Everyone of us is a fiddler on the roof, trying to scratch out a pleasant simple tune without breaking his neck. It isn’t easy. You may ask – why do we stay up there if its so dangerous? We stay because Anatevka is our home. And how do we keep our balance? That I can tell you… In one word… Tradition!


That’s the beginning of the old but still relevant musical film “Fiddler On The Roof.” But ok, times have changed and a lot of these old traditions have changed throughout the years. The film takes part in a small Jewish village, a “shtetl”, somewhere in what was once known as the “Pale of Settlement”, an area of Imperial Russia where Jews were allowed to set up restricted, but permanent, settlements. That was then – other times and other circumstances. Still, a lot of things in this movie reminds me of Judaism today and a lot of people all over the world can somehow identify with this movie, with Tevye and his daughters and the other brilliant characters. Some of the traditions that Tevye speaks about in the musical, are still being practiced by Jews all over the world.

Growing up as a Jew in Stockholm, I used to think a bit like Tevye when he says:

You may ask – How did this tradition get started? I’ll tell you… I don’t know! But its a tradition! And because of our traditions, everyone knows who he is and what God expects him to do.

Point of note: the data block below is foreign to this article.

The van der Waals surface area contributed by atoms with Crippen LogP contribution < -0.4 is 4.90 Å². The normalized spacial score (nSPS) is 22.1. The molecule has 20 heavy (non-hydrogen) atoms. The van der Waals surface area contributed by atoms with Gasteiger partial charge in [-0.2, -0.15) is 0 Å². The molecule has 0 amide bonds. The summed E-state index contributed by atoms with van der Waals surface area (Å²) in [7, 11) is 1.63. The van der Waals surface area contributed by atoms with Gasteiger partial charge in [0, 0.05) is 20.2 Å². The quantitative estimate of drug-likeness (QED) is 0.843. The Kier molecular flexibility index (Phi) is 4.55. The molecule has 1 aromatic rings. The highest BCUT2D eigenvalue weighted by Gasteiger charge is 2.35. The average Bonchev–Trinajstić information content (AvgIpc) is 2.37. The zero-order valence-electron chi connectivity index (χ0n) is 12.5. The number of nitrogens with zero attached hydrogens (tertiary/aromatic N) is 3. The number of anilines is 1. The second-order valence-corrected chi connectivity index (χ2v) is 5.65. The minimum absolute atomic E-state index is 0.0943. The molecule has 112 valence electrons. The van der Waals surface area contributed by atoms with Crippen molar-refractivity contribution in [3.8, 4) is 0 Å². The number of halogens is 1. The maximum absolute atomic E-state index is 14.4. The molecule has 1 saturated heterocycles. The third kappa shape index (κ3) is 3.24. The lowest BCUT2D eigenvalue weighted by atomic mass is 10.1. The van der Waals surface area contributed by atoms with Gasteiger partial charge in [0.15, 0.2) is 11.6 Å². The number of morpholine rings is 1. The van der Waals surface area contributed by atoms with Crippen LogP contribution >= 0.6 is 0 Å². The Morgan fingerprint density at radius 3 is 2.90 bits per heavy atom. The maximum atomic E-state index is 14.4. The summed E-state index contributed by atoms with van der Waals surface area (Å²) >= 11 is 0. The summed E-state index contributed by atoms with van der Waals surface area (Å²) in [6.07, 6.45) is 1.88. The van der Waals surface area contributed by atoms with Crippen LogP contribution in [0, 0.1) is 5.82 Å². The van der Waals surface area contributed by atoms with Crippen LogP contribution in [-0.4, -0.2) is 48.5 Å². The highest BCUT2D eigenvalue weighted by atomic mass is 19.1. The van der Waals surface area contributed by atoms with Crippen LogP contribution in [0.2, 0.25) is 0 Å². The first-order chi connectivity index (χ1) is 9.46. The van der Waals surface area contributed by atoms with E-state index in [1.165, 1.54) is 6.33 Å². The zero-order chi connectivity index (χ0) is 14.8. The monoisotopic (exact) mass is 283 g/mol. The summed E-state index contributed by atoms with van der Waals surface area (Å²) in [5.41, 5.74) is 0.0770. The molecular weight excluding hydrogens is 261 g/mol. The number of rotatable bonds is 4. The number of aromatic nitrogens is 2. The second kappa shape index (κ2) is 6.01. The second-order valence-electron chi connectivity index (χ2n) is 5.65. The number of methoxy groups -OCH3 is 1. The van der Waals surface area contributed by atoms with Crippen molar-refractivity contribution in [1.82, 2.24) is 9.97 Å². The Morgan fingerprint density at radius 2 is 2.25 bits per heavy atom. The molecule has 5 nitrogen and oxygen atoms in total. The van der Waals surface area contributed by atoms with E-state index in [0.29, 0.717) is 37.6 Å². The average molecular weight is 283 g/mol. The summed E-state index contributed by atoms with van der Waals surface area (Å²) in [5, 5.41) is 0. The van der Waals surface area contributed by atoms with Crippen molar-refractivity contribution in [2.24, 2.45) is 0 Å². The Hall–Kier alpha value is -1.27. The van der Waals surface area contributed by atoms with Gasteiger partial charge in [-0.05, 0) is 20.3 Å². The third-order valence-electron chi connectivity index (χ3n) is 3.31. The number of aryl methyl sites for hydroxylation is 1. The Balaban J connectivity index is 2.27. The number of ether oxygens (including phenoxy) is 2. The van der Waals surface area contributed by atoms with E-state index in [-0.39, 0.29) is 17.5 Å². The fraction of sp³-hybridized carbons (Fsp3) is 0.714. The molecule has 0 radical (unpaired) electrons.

I simply knew that there were traditions, but couldn’t answer on why or how it all started. Today, I’ve learned more though, and it all depends on how one chooses to interpret the Torah.

For me, Fiddler On The Roof was an important part of my childhood. Maybe because I could identify in it somehow. Sadly, I could also identify the dark parts of the story, about the pogroms against the Jews. It’s hard not to, growing up in a family where you always heard your grandmother talking about Auschwitz and your parents about having to leave their home in Poland, in 1969.

I’ve started a new project, what I hope one day will become an interesting book about my family history. I’m in the middle of the research now, which has become an important search for my roots, and I kind of get the feeling that my Jewish identity comes together bit by bit… I saw the Fiddler On The Roof movie yesterday, for inspiration, probably for the 10th time in my life. And I must say – it really never gets boring! So for you who have not yet seen this wonderful old musical. Go rent it or order it on Amazon.